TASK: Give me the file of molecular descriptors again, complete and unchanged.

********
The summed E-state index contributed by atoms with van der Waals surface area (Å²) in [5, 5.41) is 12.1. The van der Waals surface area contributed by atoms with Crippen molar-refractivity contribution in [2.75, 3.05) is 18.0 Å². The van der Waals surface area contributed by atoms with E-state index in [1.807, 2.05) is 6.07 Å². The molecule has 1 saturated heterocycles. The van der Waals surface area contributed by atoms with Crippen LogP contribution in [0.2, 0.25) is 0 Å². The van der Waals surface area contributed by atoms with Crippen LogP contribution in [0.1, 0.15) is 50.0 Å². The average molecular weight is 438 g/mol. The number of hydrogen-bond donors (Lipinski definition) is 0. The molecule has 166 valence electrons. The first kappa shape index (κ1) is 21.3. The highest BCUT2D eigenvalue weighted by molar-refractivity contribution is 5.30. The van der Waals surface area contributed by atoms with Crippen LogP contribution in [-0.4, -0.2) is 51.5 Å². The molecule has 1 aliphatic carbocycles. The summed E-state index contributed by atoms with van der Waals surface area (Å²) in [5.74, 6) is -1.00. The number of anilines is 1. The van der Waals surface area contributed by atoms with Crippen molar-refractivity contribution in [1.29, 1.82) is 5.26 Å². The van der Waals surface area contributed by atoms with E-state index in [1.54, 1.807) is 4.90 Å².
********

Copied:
The summed E-state index contributed by atoms with van der Waals surface area (Å²) in [5, 5.41) is 12.1. The van der Waals surface area contributed by atoms with Crippen molar-refractivity contribution in [2.75, 3.05) is 18.0 Å². The van der Waals surface area contributed by atoms with E-state index in [1.807, 2.05) is 6.07 Å². The molecule has 1 saturated heterocycles. The van der Waals surface area contributed by atoms with Crippen LogP contribution in [0.2, 0.25) is 0 Å². The van der Waals surface area contributed by atoms with Crippen LogP contribution in [0.1, 0.15) is 50.0 Å². The average molecular weight is 438 g/mol. The number of hydrogen-bond donors (Lipinski definition) is 0. The molecule has 166 valence electrons. The first kappa shape index (κ1) is 21.3. The highest BCUT2D eigenvalue weighted by molar-refractivity contribution is 5.30. The van der Waals surface area contributed by atoms with Crippen LogP contribution in [-0.4, -0.2) is 51.5 Å². The molecule has 1 aliphatic carbocycles. The summed E-state index contributed by atoms with van der Waals surface area (Å²) in [5.74, 6) is -1.00. The number of anilines is 1. The van der Waals surface area contributed by atoms with Crippen molar-refractivity contribution in [1.29, 1.82) is 5.26 Å². The van der Waals surface area contributed by atoms with E-state index in [1.54, 1.807) is 4.90 Å².